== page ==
So in several ways it’s a novel of multiple dimensions – and what we witness is an ‘awakening’ to the fact of that. There’s something wonderfully uncanny about witches disguised as hikers, pretending to study their maps – perhaps related to that childhood anxiety of adults who mean you harm. Don’t go off in the stranger’s car! (Though you can rely on wizards and policemen to be all that they should…)
On visiting the Edge, Rosie and I wondered what little Alan got up to there as a child. ‘Throughout my childhood,' says Alex, 'I loved, but also somehow felt threatened by, winding my way through tiny caves and passages. I was a very thin and gawky boy, and found a strange satisfaction in twisting my way through places that I couldn’t really twist through. I suspect all that, something I enjoyed but dreaded, was a child’s way of dealing with that extraordinarily long, unforgiving account of Colin trying to make it through the dwarves’ improbably horrible tunnels.’
‘I feel cornered and achieve a sense of claustrophobia just thinking about them tunneling underground in The Weirdstone,’ says Tom quickly.
‘It felt like quite a long section of the book, which actually did a good job,’ says Rosie. ‘Imagine if you were stuck underground in the dark with dwindling food and no way out... it would feel like you were trapped in there for days or months even when in reality it was only a few minutes or an hour or so. Superbly written.’
Paul agrees: ‘The scene where Colin swims on his back in a flooded cave, with only his mouth above water and breathing a slim pocket of air - that's really horrible and frightening.’
Perhaps it's about the attraction of going deeper – and the fear of not being able to get back - which we see less with regard to unknowable magic power (though perhaps something like that has happened to Grimnir). Our protagonists' courage in the grip of that immediate, sensuous and threatening landscape is what ultimately engages us.
‘I loved the "real" element,’ says Rosie, ‘How Susan was a little braver than Colin, how Colin struggled to fit through the caves because he was an inch taller!’
Did anyone re-reading find things they had missed before?
'Many of the people and images are still as powerful as ever,' says Alex, 'But I can also feel things to kick against; torn between agreeing with the condemnation of pollution, and thinking that if elves shut us off from magic and then slag us off when we find other ways to live, aren’t they just insufferably up themselves?'
'I loved finding - on this reading - a gay myth I never noticed before, somehow,' says Paul. 'On page 162, where Durathror tells Colin '...it is hard to lose the companionship of elves. And if one has been dearer to you than your own kin, a more than brother right from the earliest memory, the loss is nigh unbearable. When Atlendor took his people northwards I thought to renounce my heritage, and go with him, but he would not have me come ... I exchanged the power of going unseen for the power of flight, and Gondemar, my father, cast me out in his anger. So have I wandered all these years, barred from my people and from the elves.'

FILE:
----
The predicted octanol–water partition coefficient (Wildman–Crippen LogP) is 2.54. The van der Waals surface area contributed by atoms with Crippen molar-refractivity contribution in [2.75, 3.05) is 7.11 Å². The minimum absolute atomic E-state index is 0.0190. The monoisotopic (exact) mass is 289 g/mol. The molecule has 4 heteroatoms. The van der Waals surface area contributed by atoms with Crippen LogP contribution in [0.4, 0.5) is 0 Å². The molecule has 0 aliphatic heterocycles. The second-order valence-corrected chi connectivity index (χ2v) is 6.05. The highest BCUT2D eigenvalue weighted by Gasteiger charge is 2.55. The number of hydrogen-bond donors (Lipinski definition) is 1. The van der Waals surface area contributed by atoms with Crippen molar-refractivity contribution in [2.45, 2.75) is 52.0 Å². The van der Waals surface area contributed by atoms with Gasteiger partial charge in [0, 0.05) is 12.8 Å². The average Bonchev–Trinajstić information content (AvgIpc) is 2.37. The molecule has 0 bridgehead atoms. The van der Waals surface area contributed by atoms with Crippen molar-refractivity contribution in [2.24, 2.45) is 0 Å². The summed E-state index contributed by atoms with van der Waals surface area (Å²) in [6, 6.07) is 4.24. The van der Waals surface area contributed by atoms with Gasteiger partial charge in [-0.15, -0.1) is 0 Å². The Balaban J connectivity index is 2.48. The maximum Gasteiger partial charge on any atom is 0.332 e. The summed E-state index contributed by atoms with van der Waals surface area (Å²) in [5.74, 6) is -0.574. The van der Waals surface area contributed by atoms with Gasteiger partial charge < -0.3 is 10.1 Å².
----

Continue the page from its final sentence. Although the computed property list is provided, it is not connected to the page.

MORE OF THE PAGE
And, Alex continues, 'The most distinctive, most jarring thing structurally about Alan Garner’s writing, found here and throughout his children’s books: no coda, no resolution, the book simply stops – I’ve never known if that abruptness was a deliberate choice, an unpolished craft, or a sign of an author exhausting himself. To me, they feel like they finish before their time ... yet it’s that very incompleteness – a sense of certainty about the big things, and merciless uncertainty about ordinary life – that’s a strangely powerful signature, telling us that, no, people don’t live happily ever after, or if they do, it’s no business of ours.'
I think, all in all, our group would echo Rosie - they loved this book, for all its odd features and switches in tone. (Do you agree?) I hope they - and you - will join me in reading the sequel, The Moon of Gomrath. I'll shift the deadline back on this one, life being what it is. Please send any thoughts on this second book of our Brisingathon to email@example.com by September 10th.
And have a lovely Bank Holiday weekend!
PS: Thank you to everyone who sent in comments - and apologies if I had to trim them for the purposes of the blog. Alex, in particular, please publish all your thoughts in a blog review at some point - and I'll save some of your thoughts for our group blog on Boneland (out next week, folks!)